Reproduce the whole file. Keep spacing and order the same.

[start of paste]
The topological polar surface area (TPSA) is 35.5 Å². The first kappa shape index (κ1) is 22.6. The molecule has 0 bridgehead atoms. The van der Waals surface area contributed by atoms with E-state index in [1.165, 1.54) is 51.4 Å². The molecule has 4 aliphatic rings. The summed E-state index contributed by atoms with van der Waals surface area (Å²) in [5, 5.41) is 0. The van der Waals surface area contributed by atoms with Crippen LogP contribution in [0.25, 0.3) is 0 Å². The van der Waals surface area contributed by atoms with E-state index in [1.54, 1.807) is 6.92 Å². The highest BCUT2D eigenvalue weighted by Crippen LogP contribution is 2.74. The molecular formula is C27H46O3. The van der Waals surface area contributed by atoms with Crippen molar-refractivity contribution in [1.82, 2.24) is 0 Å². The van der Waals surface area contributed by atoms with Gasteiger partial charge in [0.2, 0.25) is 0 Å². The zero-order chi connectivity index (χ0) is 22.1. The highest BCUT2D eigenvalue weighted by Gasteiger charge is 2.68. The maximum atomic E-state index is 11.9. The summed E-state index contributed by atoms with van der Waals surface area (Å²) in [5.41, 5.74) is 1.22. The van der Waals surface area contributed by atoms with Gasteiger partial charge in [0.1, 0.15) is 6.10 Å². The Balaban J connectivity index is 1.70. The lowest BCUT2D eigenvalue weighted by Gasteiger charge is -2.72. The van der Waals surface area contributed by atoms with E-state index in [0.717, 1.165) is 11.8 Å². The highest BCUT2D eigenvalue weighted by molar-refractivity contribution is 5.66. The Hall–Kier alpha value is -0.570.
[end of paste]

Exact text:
The topological polar surface area (TPSA) is 35.5 Å². The first kappa shape index (κ1) is 22.6. The molecule has 0 bridgehead atoms. The van der Waals surface area contributed by atoms with E-state index in [1.165, 1.54) is 51.4 Å². The molecule has 4 aliphatic rings. The summed E-state index contributed by atoms with van der Waals surface area (Å²) in [5, 5.41) is 0. The van der Waals surface area contributed by atoms with Crippen LogP contribution in [0.25, 0.3) is 0 Å². The van der Waals surface area contributed by atoms with E-state index in [1.54, 1.807) is 6.92 Å². The highest BCUT2D eigenvalue weighted by Crippen LogP contribution is 2.74. The molecular formula is C27H46O3. The van der Waals surface area contributed by atoms with Crippen molar-refractivity contribution in [1.82, 2.24) is 0 Å². The van der Waals surface area contributed by atoms with Gasteiger partial charge in [0.2, 0.25) is 0 Å². The zero-order chi connectivity index (χ0) is 22.1. The highest BCUT2D eigenvalue weighted by Gasteiger charge is 2.68. The maximum atomic E-state index is 11.9. The summed E-state index contributed by atoms with van der Waals surface area (Å²) in [5.41, 5.74) is 1.22. The van der Waals surface area contributed by atoms with Gasteiger partial charge in [0.1, 0.15) is 6.10 Å². The Balaban J connectivity index is 1.70. The lowest BCUT2D eigenvalue weighted by Gasteiger charge is -2.72. The van der Waals surface area contributed by atoms with E-state index in [0.717, 1.165) is 11.8 Å². The highest BCUT2D eigenvalue weighted by molar-refractivity contribution is 5.66. The Hall–Kier alpha value is -0.570.